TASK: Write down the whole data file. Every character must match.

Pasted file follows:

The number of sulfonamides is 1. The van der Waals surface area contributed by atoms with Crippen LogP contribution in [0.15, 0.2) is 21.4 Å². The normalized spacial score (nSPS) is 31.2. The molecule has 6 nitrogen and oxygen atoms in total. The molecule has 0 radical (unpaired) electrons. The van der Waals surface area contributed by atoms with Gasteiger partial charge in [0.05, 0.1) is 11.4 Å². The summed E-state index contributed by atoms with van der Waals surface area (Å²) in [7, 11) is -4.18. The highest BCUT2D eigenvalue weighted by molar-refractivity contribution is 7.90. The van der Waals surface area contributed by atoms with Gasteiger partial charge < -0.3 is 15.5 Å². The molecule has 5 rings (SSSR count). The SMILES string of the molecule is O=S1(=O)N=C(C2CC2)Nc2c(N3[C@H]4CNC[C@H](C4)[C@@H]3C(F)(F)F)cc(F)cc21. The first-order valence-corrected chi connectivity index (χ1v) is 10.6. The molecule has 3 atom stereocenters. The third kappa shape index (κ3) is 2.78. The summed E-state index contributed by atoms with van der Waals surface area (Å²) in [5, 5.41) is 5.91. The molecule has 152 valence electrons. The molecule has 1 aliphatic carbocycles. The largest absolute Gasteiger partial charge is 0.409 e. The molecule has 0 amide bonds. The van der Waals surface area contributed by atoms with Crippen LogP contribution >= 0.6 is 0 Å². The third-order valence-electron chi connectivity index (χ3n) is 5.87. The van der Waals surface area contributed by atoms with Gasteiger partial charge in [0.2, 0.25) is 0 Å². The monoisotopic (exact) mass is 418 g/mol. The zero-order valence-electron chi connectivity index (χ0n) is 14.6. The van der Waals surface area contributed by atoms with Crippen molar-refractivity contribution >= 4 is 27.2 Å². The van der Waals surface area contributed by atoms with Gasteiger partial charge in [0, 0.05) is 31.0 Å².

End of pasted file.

The number of sulfonamides is 1. The van der Waals surface area contributed by atoms with Crippen LogP contribution in [0.15, 0.2) is 21.4 Å². The normalized spacial score (nSPS) is 31.2. The molecule has 6 nitrogen and oxygen atoms in total. The molecule has 0 radical (unpaired) electrons. The van der Waals surface area contributed by atoms with Gasteiger partial charge in [0.05, 0.1) is 11.4 Å². The summed E-state index contributed by atoms with van der Waals surface area (Å²) in [7, 11) is -4.18. The highest BCUT2D eigenvalue weighted by molar-refractivity contribution is 7.90. The van der Waals surface area contributed by atoms with Gasteiger partial charge < -0.3 is 15.5 Å². The molecule has 5 rings (SSSR count). The SMILES string of the molecule is O=S1(=O)N=C(C2CC2)Nc2c(N3[C@H]4CNC[C@H](C4)[C@@H]3C(F)(F)F)cc(F)cc21. The first-order valence-corrected chi connectivity index (χ1v) is 10.6. The molecule has 3 atom stereocenters. The third kappa shape index (κ3) is 2.78. The summed E-state index contributed by atoms with van der Waals surface area (Å²) in [5, 5.41) is 5.91. The molecule has 152 valence electrons. The molecule has 1 aliphatic carbocycles. The largest absolute Gasteiger partial charge is 0.409 e. The molecule has 0 amide bonds. The van der Waals surface area contributed by atoms with Crippen LogP contribution >= 0.6 is 0 Å². The third-order valence-electron chi connectivity index (χ3n) is 5.87. The van der Waals surface area contributed by atoms with Gasteiger partial charge in [0.2, 0.25) is 0 Å². The monoisotopic (exact) mass is 418 g/mol. The zero-order valence-electron chi connectivity index (χ0n) is 14.6. The van der Waals surface area contributed by atoms with Crippen molar-refractivity contribution >= 4 is 27.2 Å². The van der Waals surface area contributed by atoms with Gasteiger partial charge in [0, 0.05) is 31.0 Å².